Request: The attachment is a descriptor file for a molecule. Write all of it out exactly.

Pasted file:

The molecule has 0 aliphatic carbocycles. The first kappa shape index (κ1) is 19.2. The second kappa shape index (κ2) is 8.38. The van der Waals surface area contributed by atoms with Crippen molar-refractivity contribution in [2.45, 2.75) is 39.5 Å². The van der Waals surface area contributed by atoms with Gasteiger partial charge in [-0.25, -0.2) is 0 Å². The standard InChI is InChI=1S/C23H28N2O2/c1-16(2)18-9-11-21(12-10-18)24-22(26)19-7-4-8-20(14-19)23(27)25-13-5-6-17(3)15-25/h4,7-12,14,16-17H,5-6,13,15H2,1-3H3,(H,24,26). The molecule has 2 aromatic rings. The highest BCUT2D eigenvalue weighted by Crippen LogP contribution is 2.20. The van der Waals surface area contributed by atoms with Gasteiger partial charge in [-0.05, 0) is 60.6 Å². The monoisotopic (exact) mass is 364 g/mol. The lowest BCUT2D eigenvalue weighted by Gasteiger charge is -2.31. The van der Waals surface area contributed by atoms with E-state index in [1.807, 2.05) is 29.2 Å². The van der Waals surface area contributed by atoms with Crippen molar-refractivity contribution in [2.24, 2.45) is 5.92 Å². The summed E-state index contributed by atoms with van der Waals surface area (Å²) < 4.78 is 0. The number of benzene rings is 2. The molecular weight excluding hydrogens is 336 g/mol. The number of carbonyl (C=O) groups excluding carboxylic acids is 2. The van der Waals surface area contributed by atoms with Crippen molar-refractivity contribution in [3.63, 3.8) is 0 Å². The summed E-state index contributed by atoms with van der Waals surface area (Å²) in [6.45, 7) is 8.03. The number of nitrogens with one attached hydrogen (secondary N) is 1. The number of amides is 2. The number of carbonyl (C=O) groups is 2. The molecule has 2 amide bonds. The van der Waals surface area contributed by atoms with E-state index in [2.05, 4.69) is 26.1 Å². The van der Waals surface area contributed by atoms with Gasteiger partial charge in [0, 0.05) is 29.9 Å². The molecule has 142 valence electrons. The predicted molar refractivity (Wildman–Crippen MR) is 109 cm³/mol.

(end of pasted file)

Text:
The molecule has 0 aliphatic carbocycles. The first kappa shape index (κ1) is 19.2. The second kappa shape index (κ2) is 8.38. The van der Waals surface area contributed by atoms with Crippen molar-refractivity contribution in [2.45, 2.75) is 39.5 Å². The van der Waals surface area contributed by atoms with Gasteiger partial charge in [-0.25, -0.2) is 0 Å². The standard InChI is InChI=1S/C23H28N2O2/c1-16(2)18-9-11-21(12-10-18)24-22(26)19-7-4-8-20(14-19)23(27)25-13-5-6-17(3)15-25/h4,7-12,14,16-17H,5-6,13,15H2,1-3H3,(H,24,26). The molecule has 2 aromatic rings. The highest BCUT2D eigenvalue weighted by Crippen LogP contribution is 2.20. The van der Waals surface area contributed by atoms with Gasteiger partial charge in [-0.05, 0) is 60.6 Å². The monoisotopic (exact) mass is 364 g/mol. The lowest BCUT2D eigenvalue weighted by Gasteiger charge is -2.31. The van der Waals surface area contributed by atoms with E-state index in [1.807, 2.05) is 29.2 Å². The van der Waals surface area contributed by atoms with Crippen molar-refractivity contribution in [2.24, 2.45) is 5.92 Å². The summed E-state index contributed by atoms with van der Waals surface area (Å²) < 4.78 is 0. The number of benzene rings is 2. The molecular weight excluding hydrogens is 336 g/mol. The number of carbonyl (C=O) groups excluding carboxylic acids is 2. The van der Waals surface area contributed by atoms with Crippen molar-refractivity contribution in [3.63, 3.8) is 0 Å². The summed E-state index contributed by atoms with van der Waals surface area (Å²) in [6.45, 7) is 8.03. The number of nitrogens with one attached hydrogen (secondary N) is 1. The number of amides is 2. The number of carbonyl (C=O) groups is 2. The molecule has 2 amide bonds. The van der Waals surface area contributed by atoms with E-state index in [2.05, 4.69) is 26.1 Å². The van der Waals surface area contributed by atoms with Gasteiger partial charge in [0, 0.05) is 29.9 Å². The molecule has 142 valence electrons. The predicted molar refractivity (Wildman–Crippen MR) is 109 cm³/mol.